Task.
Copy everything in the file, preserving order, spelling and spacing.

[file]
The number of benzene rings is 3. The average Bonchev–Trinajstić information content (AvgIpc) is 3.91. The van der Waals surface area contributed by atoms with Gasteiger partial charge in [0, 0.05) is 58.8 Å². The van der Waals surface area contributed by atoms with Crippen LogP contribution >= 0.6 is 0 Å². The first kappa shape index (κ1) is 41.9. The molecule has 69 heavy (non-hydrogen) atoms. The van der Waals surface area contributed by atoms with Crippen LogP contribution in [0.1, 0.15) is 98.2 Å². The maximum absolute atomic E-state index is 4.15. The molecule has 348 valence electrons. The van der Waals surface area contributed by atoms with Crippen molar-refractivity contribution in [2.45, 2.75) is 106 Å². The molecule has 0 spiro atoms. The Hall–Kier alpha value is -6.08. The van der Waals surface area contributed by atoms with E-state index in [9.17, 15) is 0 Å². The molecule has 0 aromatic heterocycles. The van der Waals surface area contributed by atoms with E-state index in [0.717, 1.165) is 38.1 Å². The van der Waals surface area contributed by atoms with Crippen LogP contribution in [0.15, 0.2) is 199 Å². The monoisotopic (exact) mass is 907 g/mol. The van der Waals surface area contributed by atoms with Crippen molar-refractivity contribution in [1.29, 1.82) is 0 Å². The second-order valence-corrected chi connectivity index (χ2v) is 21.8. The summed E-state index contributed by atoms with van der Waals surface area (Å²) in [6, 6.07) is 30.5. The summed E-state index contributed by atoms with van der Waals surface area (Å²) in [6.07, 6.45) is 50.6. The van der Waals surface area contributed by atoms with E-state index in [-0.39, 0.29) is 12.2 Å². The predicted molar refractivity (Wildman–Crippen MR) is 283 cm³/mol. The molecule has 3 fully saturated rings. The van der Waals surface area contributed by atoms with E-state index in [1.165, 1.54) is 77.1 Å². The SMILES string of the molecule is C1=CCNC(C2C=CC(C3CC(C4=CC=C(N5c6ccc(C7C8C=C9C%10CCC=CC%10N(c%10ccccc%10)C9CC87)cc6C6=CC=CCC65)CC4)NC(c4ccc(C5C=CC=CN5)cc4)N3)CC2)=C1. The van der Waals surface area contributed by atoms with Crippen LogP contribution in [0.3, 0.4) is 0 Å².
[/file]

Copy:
The number of benzene rings is 3. The average Bonchev–Trinajstić information content (AvgIpc) is 3.91. The van der Waals surface area contributed by atoms with Gasteiger partial charge in [0, 0.05) is 58.8 Å². The van der Waals surface area contributed by atoms with Crippen LogP contribution >= 0.6 is 0 Å². The first kappa shape index (κ1) is 41.9. The molecule has 69 heavy (non-hydrogen) atoms. The van der Waals surface area contributed by atoms with Crippen LogP contribution in [0.1, 0.15) is 98.2 Å². The maximum absolute atomic E-state index is 4.15. The molecule has 348 valence electrons. The van der Waals surface area contributed by atoms with Crippen molar-refractivity contribution in [2.45, 2.75) is 106 Å². The molecule has 0 spiro atoms. The Hall–Kier alpha value is -6.08. The van der Waals surface area contributed by atoms with E-state index in [9.17, 15) is 0 Å². The molecule has 0 aromatic heterocycles. The van der Waals surface area contributed by atoms with E-state index in [0.717, 1.165) is 38.1 Å². The van der Waals surface area contributed by atoms with Crippen LogP contribution in [0.15, 0.2) is 199 Å². The monoisotopic (exact) mass is 907 g/mol. The van der Waals surface area contributed by atoms with Crippen molar-refractivity contribution in [1.29, 1.82) is 0 Å². The second-order valence-corrected chi connectivity index (χ2v) is 21.8. The summed E-state index contributed by atoms with van der Waals surface area (Å²) in [6, 6.07) is 30.5. The summed E-state index contributed by atoms with van der Waals surface area (Å²) in [6.07, 6.45) is 50.6. The van der Waals surface area contributed by atoms with E-state index in [-0.39, 0.29) is 12.2 Å². The predicted molar refractivity (Wildman–Crippen MR) is 283 cm³/mol. The molecule has 3 fully saturated rings. The van der Waals surface area contributed by atoms with E-state index in [1.165, 1.54) is 77.1 Å². The SMILES string of the molecule is C1=CCNC(C2C=CC(C3CC(C4=CC=C(N5c6ccc(C7C8C=C9C%10CCC=CC%10N(c%10ccccc%10)C9CC87)cc6C6=CC=CCC65)CC4)NC(c4ccc(C5C=CC=CN5)cc4)N3)CC2)=C1. The van der Waals surface area contributed by atoms with Crippen LogP contribution in [0.3, 0.4) is 0 Å².